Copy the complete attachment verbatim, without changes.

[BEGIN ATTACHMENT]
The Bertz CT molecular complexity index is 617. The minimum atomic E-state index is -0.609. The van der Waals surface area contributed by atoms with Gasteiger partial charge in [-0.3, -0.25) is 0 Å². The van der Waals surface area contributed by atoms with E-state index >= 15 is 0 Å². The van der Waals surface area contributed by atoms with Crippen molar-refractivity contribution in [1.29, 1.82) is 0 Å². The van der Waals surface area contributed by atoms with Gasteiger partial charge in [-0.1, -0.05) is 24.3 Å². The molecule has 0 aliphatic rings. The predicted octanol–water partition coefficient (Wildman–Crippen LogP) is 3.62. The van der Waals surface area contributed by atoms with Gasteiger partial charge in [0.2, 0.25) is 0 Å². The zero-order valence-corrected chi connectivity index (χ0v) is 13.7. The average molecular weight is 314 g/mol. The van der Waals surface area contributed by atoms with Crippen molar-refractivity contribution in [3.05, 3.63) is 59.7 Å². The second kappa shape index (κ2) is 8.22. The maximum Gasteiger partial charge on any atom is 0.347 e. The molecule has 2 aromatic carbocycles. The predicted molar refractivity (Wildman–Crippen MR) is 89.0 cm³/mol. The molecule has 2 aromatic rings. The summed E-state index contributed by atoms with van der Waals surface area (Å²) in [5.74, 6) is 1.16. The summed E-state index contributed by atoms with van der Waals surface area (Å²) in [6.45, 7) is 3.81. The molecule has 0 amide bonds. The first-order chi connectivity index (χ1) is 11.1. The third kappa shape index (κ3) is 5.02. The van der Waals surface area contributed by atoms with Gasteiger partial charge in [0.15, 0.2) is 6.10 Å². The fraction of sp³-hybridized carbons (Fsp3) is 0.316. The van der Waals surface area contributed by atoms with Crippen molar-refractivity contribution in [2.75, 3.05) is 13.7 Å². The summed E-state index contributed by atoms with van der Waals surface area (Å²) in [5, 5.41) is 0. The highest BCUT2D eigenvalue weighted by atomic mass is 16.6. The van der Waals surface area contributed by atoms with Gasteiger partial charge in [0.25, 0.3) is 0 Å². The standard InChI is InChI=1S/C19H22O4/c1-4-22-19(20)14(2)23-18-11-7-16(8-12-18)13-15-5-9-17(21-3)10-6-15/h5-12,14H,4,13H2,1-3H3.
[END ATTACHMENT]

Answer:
The Bertz CT molecular complexity index is 617. The minimum atomic E-state index is -0.609. The van der Waals surface area contributed by atoms with Gasteiger partial charge in [-0.3, -0.25) is 0 Å². The van der Waals surface area contributed by atoms with E-state index >= 15 is 0 Å². The van der Waals surface area contributed by atoms with Crippen molar-refractivity contribution in [1.29, 1.82) is 0 Å². The van der Waals surface area contributed by atoms with Gasteiger partial charge in [-0.1, -0.05) is 24.3 Å². The molecule has 0 aliphatic rings. The predicted octanol–water partition coefficient (Wildman–Crippen LogP) is 3.62. The van der Waals surface area contributed by atoms with Gasteiger partial charge in [0.2, 0.25) is 0 Å². The zero-order valence-corrected chi connectivity index (χ0v) is 13.7. The average molecular weight is 314 g/mol. The van der Waals surface area contributed by atoms with Crippen molar-refractivity contribution in [3.05, 3.63) is 59.7 Å². The second kappa shape index (κ2) is 8.22. The maximum Gasteiger partial charge on any atom is 0.347 e. The molecule has 2 aromatic carbocycles. The predicted molar refractivity (Wildman–Crippen MR) is 89.0 cm³/mol. The molecule has 2 aromatic rings. The summed E-state index contributed by atoms with van der Waals surface area (Å²) in [5.74, 6) is 1.16. The summed E-state index contributed by atoms with van der Waals surface area (Å²) in [6.45, 7) is 3.81. The molecule has 0 amide bonds. The first-order chi connectivity index (χ1) is 11.1. The third kappa shape index (κ3) is 5.02. The van der Waals surface area contributed by atoms with Gasteiger partial charge in [0.15, 0.2) is 6.10 Å². The fraction of sp³-hybridized carbons (Fsp3) is 0.316. The van der Waals surface area contributed by atoms with Crippen molar-refractivity contribution in [2.75, 3.05) is 13.7 Å². The summed E-state index contributed by atoms with van der Waals surface area (Å²) in [5, 5.41) is 0. The highest BCUT2D eigenvalue weighted by atomic mass is 16.6. The van der Waals surface area contributed by atoms with Gasteiger partial charge in [0.25, 0.3) is 0 Å². The standard InChI is InChI=1S/C19H22O4/c1-4-22-19(20)14(2)23-18-11-7-16(8-12-18)13-15-5-9-17(21-3)10-6-15/h5-12,14H,4,13H2,1-3H3.